Information identified as archived is provided for reference, research or recordkeeping purposes. It is not subject to the Government of Canada Web Standards and has not been altered or updated since it was archived. Please contact us to request a format other than those available.
A five-number summary is especially useful in descriptive analyses or during the preliminary investigation of a large data set. A summary consists of five values: the most extreme values in the data set (the maximum and minimum values), the lower and upper quartiles, and the median. These values are presented together and ordered from lowest to highest: minimum value, lower quartile (Q1), median value (Q2), upper quartile (Q3), maximum value.
These values have been selected to give a summary of a data set because each value describes a specific part of a data set: the median identifies the centre of a data set; the upper and lower quartiles span the middle half of a data set; and the highest and lowest observations provide additional information about the actual dispersion of the data. This makes the five-number summary a useful measure of spread.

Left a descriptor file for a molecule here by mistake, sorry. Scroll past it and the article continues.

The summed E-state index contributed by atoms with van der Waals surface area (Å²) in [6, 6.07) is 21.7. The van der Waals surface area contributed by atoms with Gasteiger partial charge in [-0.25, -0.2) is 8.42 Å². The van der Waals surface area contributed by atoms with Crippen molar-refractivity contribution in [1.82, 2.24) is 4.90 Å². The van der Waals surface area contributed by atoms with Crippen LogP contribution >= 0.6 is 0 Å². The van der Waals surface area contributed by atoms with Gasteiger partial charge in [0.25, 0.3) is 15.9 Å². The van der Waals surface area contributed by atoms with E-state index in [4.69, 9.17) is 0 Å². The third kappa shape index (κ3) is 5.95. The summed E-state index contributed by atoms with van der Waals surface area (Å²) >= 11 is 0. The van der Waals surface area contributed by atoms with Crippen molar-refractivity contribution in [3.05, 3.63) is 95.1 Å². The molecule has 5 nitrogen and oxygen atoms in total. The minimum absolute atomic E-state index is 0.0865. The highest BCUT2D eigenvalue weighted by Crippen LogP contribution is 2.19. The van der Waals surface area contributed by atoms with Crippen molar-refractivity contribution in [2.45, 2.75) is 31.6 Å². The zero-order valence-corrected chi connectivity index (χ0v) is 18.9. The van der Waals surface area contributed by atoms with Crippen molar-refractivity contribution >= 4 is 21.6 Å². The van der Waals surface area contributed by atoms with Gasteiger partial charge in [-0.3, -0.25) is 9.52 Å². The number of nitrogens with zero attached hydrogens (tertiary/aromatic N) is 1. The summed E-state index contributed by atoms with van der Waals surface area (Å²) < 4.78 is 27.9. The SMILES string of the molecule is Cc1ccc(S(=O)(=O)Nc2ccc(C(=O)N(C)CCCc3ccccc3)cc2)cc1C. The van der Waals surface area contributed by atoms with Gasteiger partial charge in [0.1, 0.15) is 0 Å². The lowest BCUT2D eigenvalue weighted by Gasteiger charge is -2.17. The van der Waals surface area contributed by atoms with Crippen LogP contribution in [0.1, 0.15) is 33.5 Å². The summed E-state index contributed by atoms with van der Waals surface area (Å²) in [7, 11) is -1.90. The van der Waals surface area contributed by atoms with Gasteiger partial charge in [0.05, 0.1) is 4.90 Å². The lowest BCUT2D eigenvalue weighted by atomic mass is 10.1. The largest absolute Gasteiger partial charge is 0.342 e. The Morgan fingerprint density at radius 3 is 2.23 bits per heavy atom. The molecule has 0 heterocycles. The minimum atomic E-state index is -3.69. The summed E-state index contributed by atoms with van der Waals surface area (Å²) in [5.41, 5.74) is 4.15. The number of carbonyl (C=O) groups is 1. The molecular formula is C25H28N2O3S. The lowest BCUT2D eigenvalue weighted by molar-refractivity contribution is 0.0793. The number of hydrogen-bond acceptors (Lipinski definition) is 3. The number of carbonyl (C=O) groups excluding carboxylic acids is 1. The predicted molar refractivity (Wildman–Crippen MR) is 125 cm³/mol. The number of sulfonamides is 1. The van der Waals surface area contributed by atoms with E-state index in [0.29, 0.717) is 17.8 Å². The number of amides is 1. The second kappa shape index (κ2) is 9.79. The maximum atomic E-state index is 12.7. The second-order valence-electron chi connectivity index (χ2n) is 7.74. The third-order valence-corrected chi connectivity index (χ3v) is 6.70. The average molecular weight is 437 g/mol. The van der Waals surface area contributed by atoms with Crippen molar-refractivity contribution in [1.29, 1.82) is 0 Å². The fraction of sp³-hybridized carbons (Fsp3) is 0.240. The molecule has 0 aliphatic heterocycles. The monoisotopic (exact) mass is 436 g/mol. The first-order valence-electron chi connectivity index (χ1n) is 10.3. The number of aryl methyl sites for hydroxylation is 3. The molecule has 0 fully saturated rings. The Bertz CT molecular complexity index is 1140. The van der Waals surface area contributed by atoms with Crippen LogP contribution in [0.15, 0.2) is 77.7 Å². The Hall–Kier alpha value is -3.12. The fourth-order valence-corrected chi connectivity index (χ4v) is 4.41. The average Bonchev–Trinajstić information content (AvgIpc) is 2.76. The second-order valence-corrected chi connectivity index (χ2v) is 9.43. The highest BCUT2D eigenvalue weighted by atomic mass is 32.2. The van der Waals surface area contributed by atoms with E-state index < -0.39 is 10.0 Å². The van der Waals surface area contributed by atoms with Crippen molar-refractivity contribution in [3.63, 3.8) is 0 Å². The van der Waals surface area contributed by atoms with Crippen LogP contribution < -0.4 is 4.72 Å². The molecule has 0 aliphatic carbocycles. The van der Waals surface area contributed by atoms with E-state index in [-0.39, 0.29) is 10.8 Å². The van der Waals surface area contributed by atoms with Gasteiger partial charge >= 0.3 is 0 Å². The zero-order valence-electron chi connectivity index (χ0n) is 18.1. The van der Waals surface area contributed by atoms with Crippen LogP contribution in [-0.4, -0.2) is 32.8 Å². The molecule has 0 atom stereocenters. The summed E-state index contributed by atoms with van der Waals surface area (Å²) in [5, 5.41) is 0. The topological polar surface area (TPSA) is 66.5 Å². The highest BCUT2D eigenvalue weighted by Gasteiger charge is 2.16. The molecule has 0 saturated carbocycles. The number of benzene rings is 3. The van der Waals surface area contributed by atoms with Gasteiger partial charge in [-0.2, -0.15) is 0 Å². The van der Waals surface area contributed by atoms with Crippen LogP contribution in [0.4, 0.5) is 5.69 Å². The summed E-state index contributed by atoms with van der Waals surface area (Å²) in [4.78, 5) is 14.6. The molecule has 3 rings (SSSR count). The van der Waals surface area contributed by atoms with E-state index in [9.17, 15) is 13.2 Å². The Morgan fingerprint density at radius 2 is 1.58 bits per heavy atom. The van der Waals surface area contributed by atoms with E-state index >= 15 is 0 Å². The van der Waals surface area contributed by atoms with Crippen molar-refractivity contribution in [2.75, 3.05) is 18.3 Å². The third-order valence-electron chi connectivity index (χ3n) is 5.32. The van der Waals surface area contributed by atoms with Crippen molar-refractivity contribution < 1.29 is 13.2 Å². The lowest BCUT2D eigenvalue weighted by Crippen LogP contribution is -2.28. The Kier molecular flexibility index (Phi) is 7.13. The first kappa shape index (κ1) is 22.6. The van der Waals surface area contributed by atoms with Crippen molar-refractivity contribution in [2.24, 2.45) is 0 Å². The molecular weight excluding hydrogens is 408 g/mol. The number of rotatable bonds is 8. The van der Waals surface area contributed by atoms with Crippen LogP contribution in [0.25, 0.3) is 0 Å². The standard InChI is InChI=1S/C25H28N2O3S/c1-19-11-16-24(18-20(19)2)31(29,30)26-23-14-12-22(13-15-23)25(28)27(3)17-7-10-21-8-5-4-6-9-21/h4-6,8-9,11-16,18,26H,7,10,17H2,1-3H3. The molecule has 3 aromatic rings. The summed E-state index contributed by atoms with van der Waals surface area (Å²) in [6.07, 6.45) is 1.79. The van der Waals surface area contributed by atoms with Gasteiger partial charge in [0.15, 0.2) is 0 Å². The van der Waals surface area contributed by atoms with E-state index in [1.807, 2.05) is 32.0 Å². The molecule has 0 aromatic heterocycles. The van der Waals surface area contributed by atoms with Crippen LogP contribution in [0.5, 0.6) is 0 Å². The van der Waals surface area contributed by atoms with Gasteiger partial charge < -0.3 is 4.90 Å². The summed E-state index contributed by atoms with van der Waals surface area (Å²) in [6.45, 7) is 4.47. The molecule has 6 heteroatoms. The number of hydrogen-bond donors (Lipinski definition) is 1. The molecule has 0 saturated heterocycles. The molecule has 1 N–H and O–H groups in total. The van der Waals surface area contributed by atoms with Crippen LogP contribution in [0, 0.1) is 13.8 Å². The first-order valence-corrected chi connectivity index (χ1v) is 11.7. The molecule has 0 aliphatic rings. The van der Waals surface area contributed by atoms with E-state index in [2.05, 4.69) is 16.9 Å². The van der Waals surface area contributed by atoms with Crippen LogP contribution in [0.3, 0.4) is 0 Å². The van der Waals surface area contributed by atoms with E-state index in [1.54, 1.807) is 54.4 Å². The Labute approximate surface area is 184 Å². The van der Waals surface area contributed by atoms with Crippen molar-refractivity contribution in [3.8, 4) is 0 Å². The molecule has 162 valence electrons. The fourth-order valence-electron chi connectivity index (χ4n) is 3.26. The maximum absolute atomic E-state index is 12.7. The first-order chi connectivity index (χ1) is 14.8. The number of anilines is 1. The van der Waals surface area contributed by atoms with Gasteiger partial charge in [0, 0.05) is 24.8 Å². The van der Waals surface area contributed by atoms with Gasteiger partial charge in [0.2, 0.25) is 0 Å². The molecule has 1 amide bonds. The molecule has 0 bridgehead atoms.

A five-number summary can be represented in a diagram known as a box and whisker plot. In cases where we have more than one data set to analyse, a five-number summary with a corresponding box and whisker plot is constructed for each.
To illustrate the five-number summary of Example 2 in the Range and quartiles section would be 1, 17, 26, 42, 57.